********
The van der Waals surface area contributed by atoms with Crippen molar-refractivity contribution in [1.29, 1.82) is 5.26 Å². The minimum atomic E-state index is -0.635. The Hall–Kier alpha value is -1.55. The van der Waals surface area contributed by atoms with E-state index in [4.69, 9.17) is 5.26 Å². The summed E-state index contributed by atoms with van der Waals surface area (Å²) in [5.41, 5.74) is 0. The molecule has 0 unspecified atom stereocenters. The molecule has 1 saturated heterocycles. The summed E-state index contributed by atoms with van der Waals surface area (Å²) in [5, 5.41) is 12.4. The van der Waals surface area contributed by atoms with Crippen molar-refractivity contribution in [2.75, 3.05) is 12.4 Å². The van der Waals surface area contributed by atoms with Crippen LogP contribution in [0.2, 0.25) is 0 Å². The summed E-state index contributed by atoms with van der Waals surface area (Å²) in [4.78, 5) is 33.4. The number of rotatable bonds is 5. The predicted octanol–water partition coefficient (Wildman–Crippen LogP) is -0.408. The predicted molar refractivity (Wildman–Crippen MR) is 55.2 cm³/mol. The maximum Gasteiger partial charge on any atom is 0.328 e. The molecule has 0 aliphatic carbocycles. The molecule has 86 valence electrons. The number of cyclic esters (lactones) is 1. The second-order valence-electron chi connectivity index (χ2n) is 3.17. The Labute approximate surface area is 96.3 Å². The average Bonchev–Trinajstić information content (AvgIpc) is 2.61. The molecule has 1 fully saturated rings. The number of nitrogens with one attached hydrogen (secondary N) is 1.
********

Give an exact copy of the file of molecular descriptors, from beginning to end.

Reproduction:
The van der Waals surface area contributed by atoms with Crippen molar-refractivity contribution in [1.29, 1.82) is 5.26 Å². The minimum atomic E-state index is -0.635. The Hall–Kier alpha value is -1.55. The van der Waals surface area contributed by atoms with E-state index in [4.69, 9.17) is 5.26 Å². The summed E-state index contributed by atoms with van der Waals surface area (Å²) in [5.41, 5.74) is 0. The molecule has 0 unspecified atom stereocenters. The molecule has 1 saturated heterocycles. The summed E-state index contributed by atoms with van der Waals surface area (Å²) in [5, 5.41) is 12.4. The van der Waals surface area contributed by atoms with Crippen molar-refractivity contribution in [2.75, 3.05) is 12.4 Å². The van der Waals surface area contributed by atoms with Crippen LogP contribution in [0.2, 0.25) is 0 Å². The summed E-state index contributed by atoms with van der Waals surface area (Å²) in [4.78, 5) is 33.4. The number of rotatable bonds is 5. The predicted octanol–water partition coefficient (Wildman–Crippen LogP) is -0.408. The predicted molar refractivity (Wildman–Crippen MR) is 55.2 cm³/mol. The maximum Gasteiger partial charge on any atom is 0.328 e. The molecule has 0 aliphatic carbocycles. The molecule has 86 valence electrons. The number of cyclic esters (lactones) is 1. The second-order valence-electron chi connectivity index (χ2n) is 3.17. The Labute approximate surface area is 96.3 Å². The average Bonchev–Trinajstić information content (AvgIpc) is 2.61. The molecule has 1 fully saturated rings. The number of nitrogens with one attached hydrogen (secondary N) is 1.